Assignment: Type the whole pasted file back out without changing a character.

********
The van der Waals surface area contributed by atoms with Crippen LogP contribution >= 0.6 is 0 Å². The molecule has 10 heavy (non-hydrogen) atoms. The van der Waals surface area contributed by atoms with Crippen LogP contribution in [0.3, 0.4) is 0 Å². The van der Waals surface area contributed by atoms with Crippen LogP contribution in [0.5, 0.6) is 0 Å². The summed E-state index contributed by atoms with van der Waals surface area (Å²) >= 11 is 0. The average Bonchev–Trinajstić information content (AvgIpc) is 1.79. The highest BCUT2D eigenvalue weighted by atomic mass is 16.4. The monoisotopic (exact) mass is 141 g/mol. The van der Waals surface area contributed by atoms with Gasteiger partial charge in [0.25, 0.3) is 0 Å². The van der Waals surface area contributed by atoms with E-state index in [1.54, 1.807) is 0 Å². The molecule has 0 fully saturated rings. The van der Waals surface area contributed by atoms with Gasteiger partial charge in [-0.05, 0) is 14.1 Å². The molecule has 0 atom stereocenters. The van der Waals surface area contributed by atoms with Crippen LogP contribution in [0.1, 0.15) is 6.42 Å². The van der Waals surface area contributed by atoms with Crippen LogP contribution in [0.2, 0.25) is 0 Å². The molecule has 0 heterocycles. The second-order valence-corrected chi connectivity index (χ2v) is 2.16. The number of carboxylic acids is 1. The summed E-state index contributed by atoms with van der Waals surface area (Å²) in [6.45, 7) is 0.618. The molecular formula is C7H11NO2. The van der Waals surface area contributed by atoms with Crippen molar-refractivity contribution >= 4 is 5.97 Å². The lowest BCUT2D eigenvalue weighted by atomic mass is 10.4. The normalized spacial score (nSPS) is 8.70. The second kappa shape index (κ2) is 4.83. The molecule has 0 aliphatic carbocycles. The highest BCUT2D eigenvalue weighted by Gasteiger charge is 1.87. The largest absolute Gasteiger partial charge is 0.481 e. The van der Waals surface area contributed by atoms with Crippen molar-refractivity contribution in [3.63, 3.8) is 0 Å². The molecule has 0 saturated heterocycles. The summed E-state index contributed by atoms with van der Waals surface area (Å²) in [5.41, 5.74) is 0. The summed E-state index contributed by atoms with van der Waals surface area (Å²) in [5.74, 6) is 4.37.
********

The van der Waals surface area contributed by atoms with Crippen LogP contribution >= 0.6 is 0 Å². The molecule has 10 heavy (non-hydrogen) atoms. The van der Waals surface area contributed by atoms with Crippen LogP contribution in [0.3, 0.4) is 0 Å². The van der Waals surface area contributed by atoms with Crippen LogP contribution in [0.5, 0.6) is 0 Å². The summed E-state index contributed by atoms with van der Waals surface area (Å²) >= 11 is 0. The average Bonchev–Trinajstić information content (AvgIpc) is 1.79. The highest BCUT2D eigenvalue weighted by atomic mass is 16.4. The monoisotopic (exact) mass is 141 g/mol. The van der Waals surface area contributed by atoms with Gasteiger partial charge in [0.25, 0.3) is 0 Å². The van der Waals surface area contributed by atoms with E-state index in [1.54, 1.807) is 0 Å². The molecule has 0 fully saturated rings. The van der Waals surface area contributed by atoms with Gasteiger partial charge in [-0.05, 0) is 14.1 Å². The molecule has 0 atom stereocenters. The van der Waals surface area contributed by atoms with Crippen LogP contribution in [0.1, 0.15) is 6.42 Å². The van der Waals surface area contributed by atoms with Crippen LogP contribution in [0.2, 0.25) is 0 Å². The molecule has 0 heterocycles. The second-order valence-corrected chi connectivity index (χ2v) is 2.16. The number of carboxylic acids is 1. The summed E-state index contributed by atoms with van der Waals surface area (Å²) in [6.45, 7) is 0.618. The molecular formula is C7H11NO2. The van der Waals surface area contributed by atoms with Crippen molar-refractivity contribution >= 4 is 5.97 Å². The lowest BCUT2D eigenvalue weighted by atomic mass is 10.4. The normalized spacial score (nSPS) is 8.70. The second kappa shape index (κ2) is 4.83. The molecule has 0 aliphatic carbocycles. The highest BCUT2D eigenvalue weighted by Gasteiger charge is 1.87. The largest absolute Gasteiger partial charge is 0.481 e. The van der Waals surface area contributed by atoms with Crippen molar-refractivity contribution in [3.63, 3.8) is 0 Å². The molecule has 0 saturated heterocycles. The summed E-state index contributed by atoms with van der Waals surface area (Å²) in [5.41, 5.74) is 0. The summed E-state index contributed by atoms with van der Waals surface area (Å²) in [5.74, 6) is 4.37.